No, it was it was more rudimentary than that. It was more like, Okay, well, if I can make X amount of money in a given year, then if I have a guy next to me, maybe I can make 2x, maybe even more. Yeah. So then you can extrapolate that to you know, 30 guys in 30 pits. And all you really have to do is cover the, you know, the CIF lease, which at the time was like 13 grand a month or something like that. And then you if you have the excess capital, and you have, you can take on the extra risk, you decide to back somebody else, and then one becomes two and two become four and four, become eight, etc.
Jeff Malec 34:00
Right. But which Stafford, the aforementioned was doing the same thing at same time. A lot of different groups. So how did you differentiate yourself there? Like, everyone’s got the same sheets? Everyone’s got the same knowledge, right?
Noel Smith 34:12
So it’s funny, you know, I’ve done a handful of interviews, and nobody’s ever asked me that question. And the real answer is way more disappointing than, than a lot of people want to hear everyone is really great black box, right? There is no black box that I know of the only real black box is is high frequency trading. And it’s almost literally a black box in the sense that it’s faster logic. But the quality and the timing of information is how we did better than our peer group. And what we did is we got to know the brokers, we have to understand and we would keep track of like, where the information came from and how good was the information or was it counter factual information? Some brokers at that time constantly had you know, TD paper TD meaning they were trying to cheat the marketplace, they had insider information or something like that, and their trade It’s almost always went their way. What is TD stand for? Cheat? Like he’s cheating at cards you said like Chiti Chiti cheat, like, like cheating paper
Jeff Malec 35:10
got DHEA t what? You’re saying like TD Ameritrade?
Noel Smith 35:14
No, no, actually TD was still Toronto Dominion Bank at the time,
Jeff Malec 35:19
which ended up buying Stanford right?
Noel Smith 35:22
By Stafford, they bought.
Jeff Malec 35:24
I know, they bought off Stanford, I believe. I
Noel Smith 35:26
didn’t know that. Well, I just I’ve kind of forgot I kind of forgot it. So brokers that always have paper that cheats is just as useful to brokers that never have paper that cheats, actually, it’s probably more useful. So what you do if a guy wants to buy 1000 options, you know, you sell him 50, just to keep her happy. And you go on your buy as many shares you can get your hands on. And maybe you’re right, maybe you’re wrong. But if he’s, if he’s always right, you’re probably going to bleed into that just right.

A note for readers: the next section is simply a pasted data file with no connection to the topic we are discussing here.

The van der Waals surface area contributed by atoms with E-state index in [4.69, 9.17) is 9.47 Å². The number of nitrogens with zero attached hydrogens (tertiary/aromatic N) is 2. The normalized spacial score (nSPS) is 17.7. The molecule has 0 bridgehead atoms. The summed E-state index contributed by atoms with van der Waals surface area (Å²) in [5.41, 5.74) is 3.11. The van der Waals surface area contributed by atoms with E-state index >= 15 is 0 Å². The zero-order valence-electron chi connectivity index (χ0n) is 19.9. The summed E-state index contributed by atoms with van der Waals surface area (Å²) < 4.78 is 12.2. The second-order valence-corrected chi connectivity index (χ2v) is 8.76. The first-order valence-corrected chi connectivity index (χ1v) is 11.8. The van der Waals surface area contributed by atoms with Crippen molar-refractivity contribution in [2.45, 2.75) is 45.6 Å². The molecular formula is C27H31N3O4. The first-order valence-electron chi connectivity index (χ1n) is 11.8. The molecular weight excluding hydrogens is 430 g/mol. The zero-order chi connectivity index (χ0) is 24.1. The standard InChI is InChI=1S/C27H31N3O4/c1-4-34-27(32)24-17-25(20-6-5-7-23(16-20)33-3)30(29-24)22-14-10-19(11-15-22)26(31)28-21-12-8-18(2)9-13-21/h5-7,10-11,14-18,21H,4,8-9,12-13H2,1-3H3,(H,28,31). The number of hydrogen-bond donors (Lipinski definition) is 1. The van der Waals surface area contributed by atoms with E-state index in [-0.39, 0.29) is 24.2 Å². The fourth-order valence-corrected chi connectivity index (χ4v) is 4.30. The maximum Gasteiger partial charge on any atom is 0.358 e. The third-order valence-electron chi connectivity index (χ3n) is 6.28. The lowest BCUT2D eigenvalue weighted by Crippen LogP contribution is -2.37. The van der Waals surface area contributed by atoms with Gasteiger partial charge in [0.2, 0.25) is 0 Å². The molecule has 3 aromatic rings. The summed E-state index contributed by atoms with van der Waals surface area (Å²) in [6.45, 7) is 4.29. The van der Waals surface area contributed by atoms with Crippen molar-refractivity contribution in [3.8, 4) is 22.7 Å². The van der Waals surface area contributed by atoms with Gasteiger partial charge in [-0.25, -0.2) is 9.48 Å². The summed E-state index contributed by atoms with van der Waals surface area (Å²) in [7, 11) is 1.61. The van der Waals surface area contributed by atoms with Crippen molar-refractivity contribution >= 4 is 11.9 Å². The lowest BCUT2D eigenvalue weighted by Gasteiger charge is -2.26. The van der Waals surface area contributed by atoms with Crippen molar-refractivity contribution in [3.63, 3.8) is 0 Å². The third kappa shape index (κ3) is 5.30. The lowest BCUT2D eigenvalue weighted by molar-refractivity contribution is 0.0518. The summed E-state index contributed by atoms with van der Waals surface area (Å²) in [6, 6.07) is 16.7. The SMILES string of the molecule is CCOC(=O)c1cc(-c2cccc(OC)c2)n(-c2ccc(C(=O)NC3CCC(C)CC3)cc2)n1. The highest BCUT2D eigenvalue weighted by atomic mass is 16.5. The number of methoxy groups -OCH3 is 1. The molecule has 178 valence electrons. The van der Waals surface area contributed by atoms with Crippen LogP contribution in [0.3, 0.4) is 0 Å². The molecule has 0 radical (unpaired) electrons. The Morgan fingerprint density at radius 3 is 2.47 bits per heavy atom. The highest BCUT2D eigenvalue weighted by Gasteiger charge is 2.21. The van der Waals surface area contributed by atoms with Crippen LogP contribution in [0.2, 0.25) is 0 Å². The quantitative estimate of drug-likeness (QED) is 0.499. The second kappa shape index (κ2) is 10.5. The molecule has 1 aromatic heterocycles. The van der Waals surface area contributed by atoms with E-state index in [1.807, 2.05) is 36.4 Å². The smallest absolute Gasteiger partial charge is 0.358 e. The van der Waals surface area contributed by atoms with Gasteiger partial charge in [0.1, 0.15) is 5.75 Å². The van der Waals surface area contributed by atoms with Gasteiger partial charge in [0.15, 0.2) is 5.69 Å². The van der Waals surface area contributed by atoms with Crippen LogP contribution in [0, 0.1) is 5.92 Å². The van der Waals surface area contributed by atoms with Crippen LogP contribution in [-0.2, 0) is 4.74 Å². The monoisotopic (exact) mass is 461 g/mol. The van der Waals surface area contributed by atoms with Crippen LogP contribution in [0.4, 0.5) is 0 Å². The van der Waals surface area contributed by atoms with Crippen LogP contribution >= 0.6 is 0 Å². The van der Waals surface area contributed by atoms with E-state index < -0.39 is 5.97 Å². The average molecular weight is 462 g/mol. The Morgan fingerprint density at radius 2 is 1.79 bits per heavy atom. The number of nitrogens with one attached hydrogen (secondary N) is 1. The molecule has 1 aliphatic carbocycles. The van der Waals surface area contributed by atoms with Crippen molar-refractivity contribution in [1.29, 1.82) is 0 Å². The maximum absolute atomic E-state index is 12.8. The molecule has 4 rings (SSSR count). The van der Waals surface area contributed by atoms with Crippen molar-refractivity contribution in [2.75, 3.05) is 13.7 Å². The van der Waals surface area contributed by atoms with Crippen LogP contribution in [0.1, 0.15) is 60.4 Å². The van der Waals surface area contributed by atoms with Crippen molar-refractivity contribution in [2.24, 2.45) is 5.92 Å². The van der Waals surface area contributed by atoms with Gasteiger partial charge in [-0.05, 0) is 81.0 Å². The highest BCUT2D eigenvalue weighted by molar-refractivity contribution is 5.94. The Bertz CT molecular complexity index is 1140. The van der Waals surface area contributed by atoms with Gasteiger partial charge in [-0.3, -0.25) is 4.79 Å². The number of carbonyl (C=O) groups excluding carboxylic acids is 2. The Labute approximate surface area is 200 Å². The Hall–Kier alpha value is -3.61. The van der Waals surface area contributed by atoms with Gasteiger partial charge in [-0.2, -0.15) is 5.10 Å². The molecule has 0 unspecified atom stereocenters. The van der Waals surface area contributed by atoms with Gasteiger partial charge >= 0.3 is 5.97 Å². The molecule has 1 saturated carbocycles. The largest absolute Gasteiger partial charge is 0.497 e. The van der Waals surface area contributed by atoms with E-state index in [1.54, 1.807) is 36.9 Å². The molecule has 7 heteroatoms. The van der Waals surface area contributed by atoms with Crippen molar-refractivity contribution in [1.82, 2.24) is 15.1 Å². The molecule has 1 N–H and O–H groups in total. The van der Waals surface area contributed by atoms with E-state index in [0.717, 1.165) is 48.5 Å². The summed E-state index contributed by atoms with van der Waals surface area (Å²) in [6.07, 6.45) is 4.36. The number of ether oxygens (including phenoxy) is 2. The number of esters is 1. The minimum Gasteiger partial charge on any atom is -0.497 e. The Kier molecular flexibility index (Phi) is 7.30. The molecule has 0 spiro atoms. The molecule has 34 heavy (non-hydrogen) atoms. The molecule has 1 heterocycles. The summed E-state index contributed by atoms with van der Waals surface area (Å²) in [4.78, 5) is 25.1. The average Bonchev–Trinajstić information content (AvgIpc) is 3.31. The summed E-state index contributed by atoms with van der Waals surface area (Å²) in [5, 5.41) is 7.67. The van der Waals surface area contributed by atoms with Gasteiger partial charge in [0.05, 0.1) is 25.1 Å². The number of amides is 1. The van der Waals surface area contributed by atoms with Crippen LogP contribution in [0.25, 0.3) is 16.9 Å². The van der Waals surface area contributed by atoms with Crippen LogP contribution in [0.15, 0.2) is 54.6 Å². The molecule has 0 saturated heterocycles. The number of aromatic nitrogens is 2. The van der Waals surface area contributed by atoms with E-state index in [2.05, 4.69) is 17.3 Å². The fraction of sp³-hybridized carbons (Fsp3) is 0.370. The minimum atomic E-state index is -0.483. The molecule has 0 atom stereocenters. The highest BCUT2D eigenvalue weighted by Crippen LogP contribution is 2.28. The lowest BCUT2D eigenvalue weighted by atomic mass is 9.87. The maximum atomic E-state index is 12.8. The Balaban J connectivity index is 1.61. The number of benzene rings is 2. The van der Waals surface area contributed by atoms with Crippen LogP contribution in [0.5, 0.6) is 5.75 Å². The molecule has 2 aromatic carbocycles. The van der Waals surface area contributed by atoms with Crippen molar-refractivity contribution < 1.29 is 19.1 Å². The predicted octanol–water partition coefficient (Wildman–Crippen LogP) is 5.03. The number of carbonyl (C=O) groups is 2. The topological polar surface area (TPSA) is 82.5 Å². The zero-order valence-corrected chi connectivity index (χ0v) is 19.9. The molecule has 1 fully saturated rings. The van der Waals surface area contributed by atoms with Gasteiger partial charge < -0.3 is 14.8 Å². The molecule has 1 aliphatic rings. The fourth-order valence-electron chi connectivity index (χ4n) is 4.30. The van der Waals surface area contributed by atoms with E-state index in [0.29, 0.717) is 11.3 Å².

Jeff Malec 35:52
And who cares if he’s actually cheating, right? If he’s always right, doesn’t matter why he’s always right. Just get in front of it. Right. Like that was the whole concept behind the Goldman roll going into commodities, right of like, we know this flows coming at this time every month get in front of Exactly. Which is interesting of like, insider trading cases, do they ever come down? Were you ever just posed or anything like, Hey, we’re coming all the way down to the market maker them?
Noel Smith 36:15
I had one case where I was the largest shareholder of a stock that didn’t work for the company. And I had some law firm call me up and be like, hey, you know, do you want to go to court and testify? I’m like, no, no, not at all. How about if we put you up at a $5,000 night hotel and all these other things? I’m like, Okay, fine. And this is actually a pretty interesting point that I think a lot of us older people come to. So I find myself in federal court. And the other side was three guys, this is in Boston. So it was a all older guys, gray haired Professor types. Guy from Harvard guy from MIT, another guy from Boston College. And they’re all talking about me, but not to me. And there’s like 50 people in court. This is not like, there’s not a jury trial, right? This is not jury